Cards may be sent to:

Arlen and Jean Bryant
2054 Benton Young Rd
Cookeville, TN 38501

Snowblast camp

This report is from GCI pastor Doug Johannsen.

GCI members and guests from Wisconsin, North Dakota and Minnesota gathered recently for Snowblast 2016. What typically is a camping experience with lots of outdoor activities ended up being held indoors due to extremely cold weather (20 degrees below zero, with a wind chill of 35 below). It was a family-style event with participants ranging in age from 6 to 80 (click on the pictures below to enlarge).

The event was held at Inspiration Point, a Christian camp/retreat located on Spitzer Lake in west-central Minnesota. The facility provided us with a worship center, dorm rooms, dining hall and recreation center. Indoor activities included volleyball, basketball, knitting/crocheting, pottery, wood pen turning, Zen Tangle, static electricity, DIY natural body care, perennial flower jugs and game room. These events were taught by members who offered special skills passed on to them from their parents or acquired from their professions and hobbies.

The theme for Snowblast 2016 was Ministry of Presence—Love God, Love Others, Make Disciples. Chapel messages included Listening by Doug Johannsen, Discerning by Carolyn Lane, and Loving without an agenda by Tom Kennebeck. Interactive adult breakout sessions were conducted by Troy Meisner and Becky Deuel. A live band accompanied worship.

Snowblast collage

Evangelism tool

A recent post on The Surprising God blog highlighted a brochure produced by GCI pastor David Gilbert (with assistance from Ted Johnston and Gary Deddo). The brochure gives a simple presentation of the gospel grounded in incarnational Trinitarian theology with an invitation to the reader to attend the church that distributes the brochure. David has made this evangelism tool available to anyone who wishes to use it within their congregation or ministry. To download it in Word for Windows (.docx format), click here. To download another GCI-produced gospel tract click here.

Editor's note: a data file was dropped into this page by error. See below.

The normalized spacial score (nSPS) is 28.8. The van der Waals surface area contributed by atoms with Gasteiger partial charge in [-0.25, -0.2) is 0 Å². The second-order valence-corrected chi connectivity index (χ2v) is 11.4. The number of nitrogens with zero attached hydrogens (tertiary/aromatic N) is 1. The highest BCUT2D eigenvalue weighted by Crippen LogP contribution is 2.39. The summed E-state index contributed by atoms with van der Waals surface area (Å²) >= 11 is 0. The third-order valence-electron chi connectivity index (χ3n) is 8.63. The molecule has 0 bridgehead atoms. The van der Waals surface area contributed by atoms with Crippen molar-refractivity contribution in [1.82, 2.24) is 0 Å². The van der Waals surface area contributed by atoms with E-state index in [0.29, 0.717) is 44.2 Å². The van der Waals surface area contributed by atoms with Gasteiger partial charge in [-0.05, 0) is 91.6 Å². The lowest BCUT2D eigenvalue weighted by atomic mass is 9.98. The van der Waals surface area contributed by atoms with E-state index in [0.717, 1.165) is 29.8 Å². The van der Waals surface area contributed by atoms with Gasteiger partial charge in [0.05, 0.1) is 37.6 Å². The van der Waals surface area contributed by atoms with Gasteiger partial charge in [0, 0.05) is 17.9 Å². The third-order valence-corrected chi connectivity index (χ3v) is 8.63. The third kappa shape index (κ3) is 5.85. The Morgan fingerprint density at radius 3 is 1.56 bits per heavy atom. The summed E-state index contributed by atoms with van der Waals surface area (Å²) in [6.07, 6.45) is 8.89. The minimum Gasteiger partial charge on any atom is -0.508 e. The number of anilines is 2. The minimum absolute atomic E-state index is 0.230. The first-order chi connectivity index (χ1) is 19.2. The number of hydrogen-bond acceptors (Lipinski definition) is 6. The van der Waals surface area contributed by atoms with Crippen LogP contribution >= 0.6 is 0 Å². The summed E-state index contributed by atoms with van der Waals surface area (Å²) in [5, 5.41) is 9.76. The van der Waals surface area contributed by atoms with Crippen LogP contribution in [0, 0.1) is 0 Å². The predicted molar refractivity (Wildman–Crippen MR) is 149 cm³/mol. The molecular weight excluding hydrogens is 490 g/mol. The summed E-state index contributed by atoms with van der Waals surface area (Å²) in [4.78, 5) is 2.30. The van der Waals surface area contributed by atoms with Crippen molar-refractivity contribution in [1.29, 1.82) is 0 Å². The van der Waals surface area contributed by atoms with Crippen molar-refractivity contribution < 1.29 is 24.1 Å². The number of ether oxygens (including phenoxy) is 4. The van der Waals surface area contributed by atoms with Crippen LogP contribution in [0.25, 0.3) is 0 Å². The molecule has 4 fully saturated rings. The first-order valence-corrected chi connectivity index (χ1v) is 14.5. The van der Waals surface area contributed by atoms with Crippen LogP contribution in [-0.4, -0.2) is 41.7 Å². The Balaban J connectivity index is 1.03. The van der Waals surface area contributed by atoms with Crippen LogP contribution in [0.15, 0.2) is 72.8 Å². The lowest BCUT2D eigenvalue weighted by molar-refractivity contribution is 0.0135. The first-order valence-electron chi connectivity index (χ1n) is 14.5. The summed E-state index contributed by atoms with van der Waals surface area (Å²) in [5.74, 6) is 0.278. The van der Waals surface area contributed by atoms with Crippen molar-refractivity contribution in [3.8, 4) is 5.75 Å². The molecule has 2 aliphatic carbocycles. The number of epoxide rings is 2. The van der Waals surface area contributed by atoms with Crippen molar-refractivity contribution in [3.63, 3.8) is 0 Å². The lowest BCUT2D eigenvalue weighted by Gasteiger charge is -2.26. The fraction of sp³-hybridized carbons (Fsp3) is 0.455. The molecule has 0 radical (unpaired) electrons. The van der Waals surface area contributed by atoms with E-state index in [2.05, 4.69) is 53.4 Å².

You're Included!

Evangelize with confidence

PatheosIn this issue of GCI Weekly Update, Joseph Tkach highlights our calling to evangelism (click here), and we share a tool to use in proclaiming the gospel (click here).

On this page we share a recent post on the Patheos blog titled “Trinitarian Confidence in Evangelism.” It’s a helpful reminder that the basis for our confidence in evangelizing is not ourselves, but the being and activity of our Triune God. Below is an excerpt from that post; to read the full post, click here.

How can we go out boldly and share Christ with confidence? God not only saves us, God IS our salvation. It makes sense then that God Himself should be the ultimate source of our confidence when we are sharing about His great salvation. We can trust that God is working in us and the people we speak to about Christ.

“Behold, God is my salvation; I will trust, and will not be afraid; for the LORD GOD is my strength and my song, and he has become my salvation.” (Isaiah 12:2 ESV)

God works together as Father, Son and Holy Spirit to perform our salvation, to be our salvation and to bring men and women to salvation. Sharing the gospel works because God works when we share the gospel. Our confidence is in God –God the Father, God the Son and God the Holy Spirit.